Are you a hunter of a farmer?

“Keith  – I’m a lawyer, what are you even talking about?”

In David Maister’s classic book, Managing the Professional Firm, he makes an observation that most professional firms fall into two categories: Farmers and Hunters.

Farmers:

…like [farm] communities, these firms deliberate about what crops to sow, arrive at a (gutsy) decision, and then “bet the farm” on that crop. [They are] focused on the services they bring to market, and build their success by investing heavily in the chosen areas. They succeed through focus, muscle, and concentrated efforts in a few hand-picked areas.

Hunters:

Hunter firms attempt to maximize the entrepreneurialism of their members, by creating the maximum degree of individual autonomy. Rather than being “constrained” by firm wide choices on what markets to serve and which services to offer, Hunter firms encourage each individual (and each small group) to respond and adapt to the local market.

Key Traits

Maister identified what he thought to be the basic concepts of each type of firm:

Hunters Farmers
Central Principle Individual (or small group) entrepreneurialism Firmwide collaboration
Key Strengths Diversity, flexibility Focused Strategy
Internal Atmosphere Competitive Collaborative
Management Style Bottom-line numbers focus “Values” “Mission”
Self-Image Streetfighters Team players
Leader Best hunter High priest
Decision Making Decentralized (autonomous) Coordinated (interdependent)

Law Firm Examples

“Farmer” firms focus on a few select practice areas to the exclusion of everything else. These firms can be solo shops or scale up to be “boutique” firms with dozens lawyers that serve F100 clients. They’ve decided what not to focus on. They believe that by pairing down services to their clients, they can produce higher quality. Farmer firms use this position of limited/focused services to market themselves as experts to new clients.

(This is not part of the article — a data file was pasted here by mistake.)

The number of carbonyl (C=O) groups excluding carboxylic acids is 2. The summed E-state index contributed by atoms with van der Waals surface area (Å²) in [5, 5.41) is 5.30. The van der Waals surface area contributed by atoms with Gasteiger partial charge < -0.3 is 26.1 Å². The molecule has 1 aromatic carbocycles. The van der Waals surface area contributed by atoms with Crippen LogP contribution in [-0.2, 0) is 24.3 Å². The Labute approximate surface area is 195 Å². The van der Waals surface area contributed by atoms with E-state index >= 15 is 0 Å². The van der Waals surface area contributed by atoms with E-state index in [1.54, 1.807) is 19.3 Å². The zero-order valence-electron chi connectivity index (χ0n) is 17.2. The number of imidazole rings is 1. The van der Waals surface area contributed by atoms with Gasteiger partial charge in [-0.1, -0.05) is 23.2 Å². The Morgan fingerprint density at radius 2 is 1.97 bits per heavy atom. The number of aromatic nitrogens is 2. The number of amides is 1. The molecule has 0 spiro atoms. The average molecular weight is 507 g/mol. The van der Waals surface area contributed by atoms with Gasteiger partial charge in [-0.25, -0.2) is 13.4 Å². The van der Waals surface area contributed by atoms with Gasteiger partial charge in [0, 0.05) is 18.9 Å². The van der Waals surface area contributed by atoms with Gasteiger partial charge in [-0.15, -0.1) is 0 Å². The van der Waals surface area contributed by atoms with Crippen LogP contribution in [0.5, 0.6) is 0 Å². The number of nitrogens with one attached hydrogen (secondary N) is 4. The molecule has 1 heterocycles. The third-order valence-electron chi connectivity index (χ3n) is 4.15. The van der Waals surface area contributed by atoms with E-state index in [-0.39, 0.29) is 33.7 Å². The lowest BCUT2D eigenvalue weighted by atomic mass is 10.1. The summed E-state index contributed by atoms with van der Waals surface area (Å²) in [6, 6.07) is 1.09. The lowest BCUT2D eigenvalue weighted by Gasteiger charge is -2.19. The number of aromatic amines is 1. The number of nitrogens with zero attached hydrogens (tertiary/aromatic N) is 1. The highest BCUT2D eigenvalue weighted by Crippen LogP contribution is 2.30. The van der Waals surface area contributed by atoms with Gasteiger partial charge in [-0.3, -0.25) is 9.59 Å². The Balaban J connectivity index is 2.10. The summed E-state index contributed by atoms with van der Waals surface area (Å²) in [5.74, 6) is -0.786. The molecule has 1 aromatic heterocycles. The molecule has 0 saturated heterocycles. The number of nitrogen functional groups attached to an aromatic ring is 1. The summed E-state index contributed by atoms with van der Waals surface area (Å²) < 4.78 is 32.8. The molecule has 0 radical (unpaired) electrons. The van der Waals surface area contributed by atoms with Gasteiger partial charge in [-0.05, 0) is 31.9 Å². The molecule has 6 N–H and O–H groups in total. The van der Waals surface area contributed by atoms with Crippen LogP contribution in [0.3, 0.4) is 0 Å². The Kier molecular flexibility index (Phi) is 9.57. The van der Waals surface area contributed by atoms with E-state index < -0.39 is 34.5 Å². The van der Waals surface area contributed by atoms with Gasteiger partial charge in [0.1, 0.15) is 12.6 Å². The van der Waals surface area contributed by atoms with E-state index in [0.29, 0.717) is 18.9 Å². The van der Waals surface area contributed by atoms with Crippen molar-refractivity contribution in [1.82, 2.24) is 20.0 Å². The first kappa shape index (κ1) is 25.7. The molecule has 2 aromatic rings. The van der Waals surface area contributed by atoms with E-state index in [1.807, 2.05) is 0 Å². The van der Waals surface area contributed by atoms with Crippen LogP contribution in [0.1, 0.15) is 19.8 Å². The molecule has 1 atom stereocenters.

“Hunter” firms exist to take on almost every single client possible. These firms can range from solos practicing threshold law (you’ll take on any client that crosses your office’s threshold), all the way to the largest firms in the world. They take on all comers. Have a problem, they’ll try to solve it no matter what. Hunter firms position themselves in the market as people who can handle anything. But this also means each lawyer and practice group must hunt for their own clients.

Law Firm Hunters or Farmers – Know Thyself

Early in your career (law school would be even better) it’s important to determine which type you are: a hunter or a farmer?

  • Some people are naturally entrepreneurial, self-sufficient, and excel at casting out on their own.
  • Other people work better in teams and thrive in collaborative environments.

It’s going to be tough for you if you’re a farmer and go to work in a hunter style firm. You will likely clash with the firm culture at a deep level. That’s not to say that you cannot adapt and change to the firm’s culture – just that you’re piling an additional difficult task onto your plate.

Take the time to know what type of person you are, and learn about the culture of the firms where you want to work. It can have a significant impact on whether or not you will enjoy your career.

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